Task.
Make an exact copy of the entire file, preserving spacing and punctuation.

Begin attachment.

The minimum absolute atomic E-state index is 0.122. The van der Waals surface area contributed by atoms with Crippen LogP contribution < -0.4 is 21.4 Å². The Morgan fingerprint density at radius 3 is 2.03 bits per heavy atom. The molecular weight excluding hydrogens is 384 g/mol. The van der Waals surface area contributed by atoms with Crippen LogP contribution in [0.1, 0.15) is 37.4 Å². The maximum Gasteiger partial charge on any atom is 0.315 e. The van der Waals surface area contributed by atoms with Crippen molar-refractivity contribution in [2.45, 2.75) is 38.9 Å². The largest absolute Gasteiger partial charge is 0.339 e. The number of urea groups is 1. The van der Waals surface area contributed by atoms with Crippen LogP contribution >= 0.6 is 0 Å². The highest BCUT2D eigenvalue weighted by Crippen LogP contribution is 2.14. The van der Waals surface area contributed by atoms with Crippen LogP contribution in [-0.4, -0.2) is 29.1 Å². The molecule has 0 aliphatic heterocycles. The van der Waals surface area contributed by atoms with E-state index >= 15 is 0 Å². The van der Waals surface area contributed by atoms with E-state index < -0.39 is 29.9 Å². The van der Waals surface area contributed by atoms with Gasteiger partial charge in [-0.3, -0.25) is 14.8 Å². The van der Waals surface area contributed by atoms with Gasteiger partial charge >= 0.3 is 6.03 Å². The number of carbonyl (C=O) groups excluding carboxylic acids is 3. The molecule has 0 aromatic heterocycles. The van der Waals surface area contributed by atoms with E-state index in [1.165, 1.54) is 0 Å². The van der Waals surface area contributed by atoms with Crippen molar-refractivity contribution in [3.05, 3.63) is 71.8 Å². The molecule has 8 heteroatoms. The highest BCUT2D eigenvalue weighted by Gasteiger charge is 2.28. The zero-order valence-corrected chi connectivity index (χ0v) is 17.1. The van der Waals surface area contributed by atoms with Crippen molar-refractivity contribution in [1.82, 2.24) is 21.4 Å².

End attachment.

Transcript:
The minimum absolute atomic E-state index is 0.122. The van der Waals surface area contributed by atoms with Crippen LogP contribution < -0.4 is 21.4 Å². The Morgan fingerprint density at radius 3 is 2.03 bits per heavy atom. The molecular weight excluding hydrogens is 384 g/mol. The van der Waals surface area contributed by atoms with Crippen LogP contribution in [0.1, 0.15) is 37.4 Å². The maximum Gasteiger partial charge on any atom is 0.315 e. The van der Waals surface area contributed by atoms with Crippen molar-refractivity contribution in [2.45, 2.75) is 38.9 Å². The largest absolute Gasteiger partial charge is 0.339 e. The number of urea groups is 1. The van der Waals surface area contributed by atoms with Crippen LogP contribution >= 0.6 is 0 Å². The highest BCUT2D eigenvalue weighted by Crippen LogP contribution is 2.14. The van der Waals surface area contributed by atoms with Crippen LogP contribution in [-0.4, -0.2) is 29.1 Å². The molecule has 0 aliphatic heterocycles. The van der Waals surface area contributed by atoms with E-state index >= 15 is 0 Å². The van der Waals surface area contributed by atoms with E-state index < -0.39 is 29.9 Å². The van der Waals surface area contributed by atoms with Gasteiger partial charge in [-0.3, -0.25) is 14.8 Å². The van der Waals surface area contributed by atoms with Gasteiger partial charge >= 0.3 is 6.03 Å². The number of carbonyl (C=O) groups excluding carboxylic acids is 3. The molecule has 0 aromatic heterocycles. The van der Waals surface area contributed by atoms with E-state index in [1.165, 1.54) is 0 Å². The van der Waals surface area contributed by atoms with Crippen molar-refractivity contribution in [3.05, 3.63) is 71.8 Å². The molecule has 8 heteroatoms. The highest BCUT2D eigenvalue weighted by Gasteiger charge is 2.28. The zero-order valence-corrected chi connectivity index (χ0v) is 17.1. The van der Waals surface area contributed by atoms with Crippen molar-refractivity contribution in [1.82, 2.24) is 21.4 Å².